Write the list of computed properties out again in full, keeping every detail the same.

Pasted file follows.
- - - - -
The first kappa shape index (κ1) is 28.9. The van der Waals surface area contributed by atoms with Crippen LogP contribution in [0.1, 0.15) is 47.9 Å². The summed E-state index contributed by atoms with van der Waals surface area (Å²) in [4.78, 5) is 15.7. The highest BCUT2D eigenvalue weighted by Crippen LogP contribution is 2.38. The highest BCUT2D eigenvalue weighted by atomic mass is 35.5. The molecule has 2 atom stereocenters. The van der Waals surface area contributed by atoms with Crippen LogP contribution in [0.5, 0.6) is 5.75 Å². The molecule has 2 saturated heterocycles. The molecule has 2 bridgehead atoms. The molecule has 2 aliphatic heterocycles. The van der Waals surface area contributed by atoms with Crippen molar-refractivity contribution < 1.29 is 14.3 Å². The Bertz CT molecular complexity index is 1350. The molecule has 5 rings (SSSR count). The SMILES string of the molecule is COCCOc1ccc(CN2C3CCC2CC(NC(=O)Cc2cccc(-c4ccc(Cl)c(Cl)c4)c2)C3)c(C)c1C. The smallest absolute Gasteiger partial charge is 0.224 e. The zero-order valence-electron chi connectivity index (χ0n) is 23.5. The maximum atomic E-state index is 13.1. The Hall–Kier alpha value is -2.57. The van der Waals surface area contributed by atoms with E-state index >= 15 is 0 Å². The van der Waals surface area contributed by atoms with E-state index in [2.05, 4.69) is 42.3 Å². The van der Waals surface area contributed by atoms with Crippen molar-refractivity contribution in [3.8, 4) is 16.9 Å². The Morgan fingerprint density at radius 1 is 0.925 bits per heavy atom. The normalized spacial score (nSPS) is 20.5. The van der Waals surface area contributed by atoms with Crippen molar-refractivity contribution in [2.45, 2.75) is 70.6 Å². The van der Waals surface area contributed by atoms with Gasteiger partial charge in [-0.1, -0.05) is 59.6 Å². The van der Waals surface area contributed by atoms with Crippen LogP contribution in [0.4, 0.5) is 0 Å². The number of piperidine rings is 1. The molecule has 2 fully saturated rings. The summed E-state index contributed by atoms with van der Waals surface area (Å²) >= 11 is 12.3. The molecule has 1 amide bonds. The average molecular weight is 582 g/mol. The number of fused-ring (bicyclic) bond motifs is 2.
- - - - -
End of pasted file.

The first kappa shape index (κ1) is 28.9. The van der Waals surface area contributed by atoms with Crippen LogP contribution in [0.1, 0.15) is 47.9 Å². The summed E-state index contributed by atoms with van der Waals surface area (Å²) in [4.78, 5) is 15.7. The highest BCUT2D eigenvalue weighted by Crippen LogP contribution is 2.38. The highest BCUT2D eigenvalue weighted by atomic mass is 35.5. The molecule has 2 atom stereocenters. The van der Waals surface area contributed by atoms with Crippen LogP contribution in [0.5, 0.6) is 5.75 Å². The molecule has 2 saturated heterocycles. The molecule has 2 bridgehead atoms. The molecule has 2 aliphatic heterocycles. The van der Waals surface area contributed by atoms with Crippen molar-refractivity contribution < 1.29 is 14.3 Å². The Bertz CT molecular complexity index is 1350. The molecule has 5 rings (SSSR count). The SMILES string of the molecule is COCCOc1ccc(CN2C3CCC2CC(NC(=O)Cc2cccc(-c4ccc(Cl)c(Cl)c4)c2)C3)c(C)c1C. The smallest absolute Gasteiger partial charge is 0.224 e. The zero-order valence-electron chi connectivity index (χ0n) is 23.5. The maximum atomic E-state index is 13.1. The Hall–Kier alpha value is -2.57. The van der Waals surface area contributed by atoms with E-state index >= 15 is 0 Å². The van der Waals surface area contributed by atoms with E-state index in [2.05, 4.69) is 42.3 Å². The van der Waals surface area contributed by atoms with Crippen molar-refractivity contribution in [3.8, 4) is 16.9 Å². The Morgan fingerprint density at radius 1 is 0.925 bits per heavy atom. The normalized spacial score (nSPS) is 20.5. The van der Waals surface area contributed by atoms with Crippen molar-refractivity contribution in [2.45, 2.75) is 70.6 Å². The van der Waals surface area contributed by atoms with Gasteiger partial charge in [-0.1, -0.05) is 59.6 Å². The van der Waals surface area contributed by atoms with Crippen LogP contribution in [0.4, 0.5) is 0 Å². The number of piperidine rings is 1. The molecule has 2 fully saturated rings. The summed E-state index contributed by atoms with van der Waals surface area (Å²) >= 11 is 12.3. The molecule has 1 amide bonds. The average molecular weight is 582 g/mol. The number of fused-ring (bicyclic) bond motifs is 2.